Sent: 18-09-2012 13:51:02
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Fed policies to spur asset prices
The launch of another round of quantitative easing by the US Federal Reserve will boost asset values but doubts will persist about whether the Fed can engineer a seamless transition between its market interventions and a sustainable recovery in US domestic economic activity.
The US Federal Reserve has concluded that the momentum of US economic activity is fading. The pace of growth is insufficient to reduce unemployment to any material extent.
At the same time, Fed chairman Bernanke is unable to rely on the executive or legislative arms of government to pull their weight. He is simply the only game in town if the pace of economic activity is to pick up.
More than that, the rate of growth could be set to sink lower over the next few months as US politicians first jockey for election and then deal their way out of the imminent tax rises and spending cuts which have been built into the system because they have fluffed their chances to stabilise their fiscal balances in the past.
The US government is at the heart of the employment problem in another way. Government cutbacks in this cycle have retarded the overall expansion of employment.
Since the Second World War, the number of government employees had increased over the three years following the end of each of the 10 recessions in the US with only one exception. The exception was the recession that ended in July 1980 but was followed very quickly by another downturn that began in July 1981 and finished in November 1982. Even so, three years on from the end of this second recession, government employment had risen by over 4%.
In other words, government employment in the USA has typically supported a recovery in economic activity. Not so in this cycle. Three years on from a recession which finished in June 2009, government employment is 2.8% lower. Meanwhile, private sector employment has risen by 2.9%.
This private sector growth outcome is more than three times the pace of growth coming out of the 2001 recession and only slightly lower than the 3.9% gain coming out of the recession that ended in 1991.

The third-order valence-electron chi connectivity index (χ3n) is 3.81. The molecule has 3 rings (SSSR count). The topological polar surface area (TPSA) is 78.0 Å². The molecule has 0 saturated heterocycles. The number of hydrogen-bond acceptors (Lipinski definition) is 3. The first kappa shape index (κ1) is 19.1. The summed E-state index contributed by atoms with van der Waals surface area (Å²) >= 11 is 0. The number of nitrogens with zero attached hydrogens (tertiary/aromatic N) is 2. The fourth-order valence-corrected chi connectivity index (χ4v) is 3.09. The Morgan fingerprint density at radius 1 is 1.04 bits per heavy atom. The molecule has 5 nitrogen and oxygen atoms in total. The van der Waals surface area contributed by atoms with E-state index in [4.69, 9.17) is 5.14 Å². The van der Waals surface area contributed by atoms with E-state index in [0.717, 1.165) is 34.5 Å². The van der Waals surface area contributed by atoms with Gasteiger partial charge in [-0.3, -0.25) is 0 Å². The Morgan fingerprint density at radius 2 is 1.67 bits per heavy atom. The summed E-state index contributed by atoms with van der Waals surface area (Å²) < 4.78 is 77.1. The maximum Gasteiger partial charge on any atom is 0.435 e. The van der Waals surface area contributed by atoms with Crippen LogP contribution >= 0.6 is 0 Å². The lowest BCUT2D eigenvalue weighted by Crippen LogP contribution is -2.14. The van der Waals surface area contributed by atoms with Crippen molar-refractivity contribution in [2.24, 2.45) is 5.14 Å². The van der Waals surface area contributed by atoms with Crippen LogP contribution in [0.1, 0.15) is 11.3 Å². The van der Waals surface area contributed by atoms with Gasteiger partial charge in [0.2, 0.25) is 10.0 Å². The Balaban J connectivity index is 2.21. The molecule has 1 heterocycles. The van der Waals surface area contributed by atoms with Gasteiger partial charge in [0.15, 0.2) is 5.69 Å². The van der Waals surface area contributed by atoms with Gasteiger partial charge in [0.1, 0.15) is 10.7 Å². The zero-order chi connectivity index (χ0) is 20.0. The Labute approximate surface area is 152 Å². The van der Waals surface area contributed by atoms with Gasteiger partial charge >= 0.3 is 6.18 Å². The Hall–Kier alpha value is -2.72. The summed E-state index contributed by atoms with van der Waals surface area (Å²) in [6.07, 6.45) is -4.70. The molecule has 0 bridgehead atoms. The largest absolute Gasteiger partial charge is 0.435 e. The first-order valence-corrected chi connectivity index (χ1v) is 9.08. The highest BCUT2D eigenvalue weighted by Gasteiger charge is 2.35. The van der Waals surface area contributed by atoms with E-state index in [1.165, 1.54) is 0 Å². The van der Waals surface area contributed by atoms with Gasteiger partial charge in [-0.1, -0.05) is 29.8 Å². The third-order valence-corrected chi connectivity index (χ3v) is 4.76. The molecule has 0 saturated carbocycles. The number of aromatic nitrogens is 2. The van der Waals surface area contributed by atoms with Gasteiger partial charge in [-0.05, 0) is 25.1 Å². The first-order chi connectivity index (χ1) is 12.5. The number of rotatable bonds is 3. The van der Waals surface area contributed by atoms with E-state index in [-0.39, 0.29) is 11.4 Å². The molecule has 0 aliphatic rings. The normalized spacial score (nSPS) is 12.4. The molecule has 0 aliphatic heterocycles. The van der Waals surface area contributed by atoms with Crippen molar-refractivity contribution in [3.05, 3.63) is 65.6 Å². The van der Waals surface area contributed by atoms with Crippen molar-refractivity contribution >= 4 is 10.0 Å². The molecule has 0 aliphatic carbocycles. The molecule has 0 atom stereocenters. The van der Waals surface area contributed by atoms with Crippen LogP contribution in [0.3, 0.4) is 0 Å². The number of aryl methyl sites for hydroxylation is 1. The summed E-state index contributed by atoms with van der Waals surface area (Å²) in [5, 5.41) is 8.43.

Fewer government employees and less government spending on goods and services are another wet blanket on the enthusiasm of the private sector. Not only is the Fed trying to compensate for a range of international financial market circumstances but is also battling decisions among many governments in the USA to pare their budgets.
The Fed cannot act directly against these pressures. Buying financial assets is, if it works, an indirect way in which to help boost employment, at best.
The Fed will be hoping to have two effects. One will be through the housing market. Purchasing mortgage backed securities will help to reduce already low funding costs and, at the margin, might boost demand. There is a backlog of inventory to clear so that higher demand will only translate into construction activity with a lag of currently unknown duration.
As always, monetary policy is a little like a blind man trying to make his way to a door across an unfamiliar room. As he is feeling his way, he is never sure how much further he has to go. He might do some damage getting to the door but will recognise the door as soon as he comes across it. In this case, the door is an increase in the rate of real output growth.
The second effect of the infusion of additional liquidity by the Fed will be higher equity prices. This will bolster the wealth and confidence of households. Past a point, it might encourage them to spend more. Again, where this point is remains unclear.
Higher equity prices would normally make raising capital less expensive and encourage investment. However, access to capital among companies with already strong balance sheets has not been a constraint in this cycle so that higher equity prices will be less likely to boost corporate spending.
The Fed has tried to show its commitment to the task by not placing any upper limit on the total size of the $40 billion a month asset purchase programme it is initiating. By eschewing a ceiling it is trying to reinforce the sense that it will find the door.
Of one thing we can be relatively certain. There is a strong connection between the growth in the supply of money and the speculative flow of funds into a range of asset markets.
The European monetary authorities are also set to begin a more aggressive asset buying programme. Theirs differs from that of the Fed insofar as they will try to sterilise the monetary effects of their purchases.
Nonetheless, the combined activities on both sides of the Atlantic could spur greater speculative and investment interest in commodity and other asset prices.
The adrenalin surge will keep us moving but only for so long. In this sense, the key issue for investors depending on more favourable outcomes in the real economy will be how long it will take for the blind man to make his way to the other side of the room. Is he just a step or two away now? Or, in making his way across the room, is there still furniture to trip over and family heirlooms to smash into?
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